The Houston Astros, you may have heard, won the World Series. It was their first title in their 55-year existence.
The Cleveland Indians, you’re probably aware, have the longest time without a title, now at 69 years, a not-so-nice distinction after getting bounced by the Yankees in the American League Division Series.
The list of next-longest lulls goes as such:
The asterisk denotes teams that have never won a World Series. The Rockies (1993) and Rays (1998) have never won a title, either.
So, out of teams that have won titles, the Pirates have the second-longest span without one. Does that qualify as a drought?
The question is ultimately a matter of semantics. One could argue the Cubs are on a one-year title drought. But how long does a drought have to go to qualify as a capital-D, generally accepted, fanbase-haunting drought? Cleveland’s drought is certainly one cited in the media, and I suspect, with famous droughts having ended in recent years, this motif will start to be applied to other cities. The temptation to build up a long-suffering fanbase theme is strong.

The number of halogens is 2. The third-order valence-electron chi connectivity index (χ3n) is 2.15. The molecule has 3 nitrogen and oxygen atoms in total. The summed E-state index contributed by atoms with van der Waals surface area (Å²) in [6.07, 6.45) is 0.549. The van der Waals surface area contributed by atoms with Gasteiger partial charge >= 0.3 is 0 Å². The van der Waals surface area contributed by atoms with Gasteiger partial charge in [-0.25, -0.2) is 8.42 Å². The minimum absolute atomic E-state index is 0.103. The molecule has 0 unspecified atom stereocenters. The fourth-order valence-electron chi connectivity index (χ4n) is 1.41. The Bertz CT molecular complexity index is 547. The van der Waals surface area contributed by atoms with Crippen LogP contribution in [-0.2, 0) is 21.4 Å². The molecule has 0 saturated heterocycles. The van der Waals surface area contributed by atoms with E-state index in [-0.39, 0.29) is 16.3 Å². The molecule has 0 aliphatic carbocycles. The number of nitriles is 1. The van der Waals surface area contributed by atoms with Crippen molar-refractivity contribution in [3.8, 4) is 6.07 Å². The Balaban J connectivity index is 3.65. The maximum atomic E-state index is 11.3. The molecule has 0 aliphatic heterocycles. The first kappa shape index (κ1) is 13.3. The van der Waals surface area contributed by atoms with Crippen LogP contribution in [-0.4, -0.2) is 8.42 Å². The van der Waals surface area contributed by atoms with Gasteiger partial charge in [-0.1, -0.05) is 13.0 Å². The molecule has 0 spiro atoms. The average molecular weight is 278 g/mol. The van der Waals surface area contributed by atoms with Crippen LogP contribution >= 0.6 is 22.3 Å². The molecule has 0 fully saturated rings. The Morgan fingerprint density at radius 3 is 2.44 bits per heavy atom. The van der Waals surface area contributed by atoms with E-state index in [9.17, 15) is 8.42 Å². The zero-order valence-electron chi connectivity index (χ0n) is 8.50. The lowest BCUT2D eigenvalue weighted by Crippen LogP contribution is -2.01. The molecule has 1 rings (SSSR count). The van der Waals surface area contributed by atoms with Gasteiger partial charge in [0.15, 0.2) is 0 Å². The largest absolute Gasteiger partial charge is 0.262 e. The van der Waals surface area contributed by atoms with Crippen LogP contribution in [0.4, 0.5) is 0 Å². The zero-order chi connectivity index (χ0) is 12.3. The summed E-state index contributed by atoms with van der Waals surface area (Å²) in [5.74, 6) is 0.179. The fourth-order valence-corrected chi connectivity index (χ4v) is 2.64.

The Pirates have been haunted by other ignominious streaks fairly recently, without a winning season or playoff appearance for 20 years until 2013. The focus hasn’t necessarily been on the World Series. Famous near-misses, of which the Pirates have one, which came 24 years ago, seem to be an important part of building this narrative. The Red Sox had Bill Buckner, the Cubs had Steve Bartman, etc.
Are we cursed, though? Are we still “long-suffering”? Everyone will have different ways to answer these questions, but keep an eye on it.
The Pirates are getting up there on the list.